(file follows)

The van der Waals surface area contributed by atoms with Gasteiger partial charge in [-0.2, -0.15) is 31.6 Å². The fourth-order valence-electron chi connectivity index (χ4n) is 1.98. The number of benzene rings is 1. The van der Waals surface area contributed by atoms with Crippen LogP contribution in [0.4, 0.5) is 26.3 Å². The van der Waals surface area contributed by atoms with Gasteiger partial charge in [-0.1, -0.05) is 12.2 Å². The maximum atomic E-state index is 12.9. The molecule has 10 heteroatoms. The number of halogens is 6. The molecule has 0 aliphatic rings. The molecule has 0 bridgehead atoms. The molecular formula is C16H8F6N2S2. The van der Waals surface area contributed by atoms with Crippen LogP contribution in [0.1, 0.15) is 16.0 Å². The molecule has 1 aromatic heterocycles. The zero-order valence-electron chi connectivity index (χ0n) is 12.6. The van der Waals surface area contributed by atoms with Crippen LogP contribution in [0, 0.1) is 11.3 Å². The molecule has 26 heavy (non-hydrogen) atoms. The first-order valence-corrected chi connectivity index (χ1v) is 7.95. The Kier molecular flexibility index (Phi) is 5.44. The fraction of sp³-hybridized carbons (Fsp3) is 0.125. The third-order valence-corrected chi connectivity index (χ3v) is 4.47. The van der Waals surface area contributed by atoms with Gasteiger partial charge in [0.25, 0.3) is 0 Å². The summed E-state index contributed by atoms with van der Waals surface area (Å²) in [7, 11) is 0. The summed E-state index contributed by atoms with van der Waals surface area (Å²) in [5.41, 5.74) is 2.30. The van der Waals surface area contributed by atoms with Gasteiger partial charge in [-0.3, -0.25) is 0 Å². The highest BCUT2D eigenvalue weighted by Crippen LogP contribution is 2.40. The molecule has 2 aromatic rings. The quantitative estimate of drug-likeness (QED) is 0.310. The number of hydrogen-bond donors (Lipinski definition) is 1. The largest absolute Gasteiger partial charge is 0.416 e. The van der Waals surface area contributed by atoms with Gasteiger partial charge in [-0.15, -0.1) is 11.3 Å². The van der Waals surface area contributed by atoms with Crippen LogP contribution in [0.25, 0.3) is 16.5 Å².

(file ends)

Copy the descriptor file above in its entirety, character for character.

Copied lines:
The van der Waals surface area contributed by atoms with Gasteiger partial charge in [-0.2, -0.15) is 31.6 Å². The fourth-order valence-electron chi connectivity index (χ4n) is 1.98. The number of benzene rings is 1. The van der Waals surface area contributed by atoms with Crippen LogP contribution in [0.4, 0.5) is 26.3 Å². The van der Waals surface area contributed by atoms with Gasteiger partial charge in [-0.1, -0.05) is 12.2 Å². The maximum atomic E-state index is 12.9. The molecule has 10 heteroatoms. The number of halogens is 6. The molecule has 0 aliphatic rings. The molecule has 0 bridgehead atoms. The molecular formula is C16H8F6N2S2. The van der Waals surface area contributed by atoms with Crippen LogP contribution in [0.1, 0.15) is 16.0 Å². The molecule has 1 aromatic heterocycles. The zero-order valence-electron chi connectivity index (χ0n) is 12.6. The van der Waals surface area contributed by atoms with Crippen LogP contribution in [0, 0.1) is 11.3 Å². The molecule has 26 heavy (non-hydrogen) atoms. The first-order valence-corrected chi connectivity index (χ1v) is 7.95. The Kier molecular flexibility index (Phi) is 5.44. The fraction of sp³-hybridized carbons (Fsp3) is 0.125. The third-order valence-corrected chi connectivity index (χ3v) is 4.47. The van der Waals surface area contributed by atoms with Gasteiger partial charge in [0.25, 0.3) is 0 Å². The summed E-state index contributed by atoms with van der Waals surface area (Å²) in [7, 11) is 0. The summed E-state index contributed by atoms with van der Waals surface area (Å²) in [5.41, 5.74) is 2.30. The van der Waals surface area contributed by atoms with Gasteiger partial charge in [-0.3, -0.25) is 0 Å². The highest BCUT2D eigenvalue weighted by Crippen LogP contribution is 2.40. The molecule has 2 aromatic rings. The quantitative estimate of drug-likeness (QED) is 0.310. The number of hydrogen-bond donors (Lipinski definition) is 1. The largest absolute Gasteiger partial charge is 0.416 e. The van der Waals surface area contributed by atoms with Gasteiger partial charge in [-0.15, -0.1) is 11.3 Å². The van der Waals surface area contributed by atoms with Crippen LogP contribution in [0.25, 0.3) is 16.5 Å².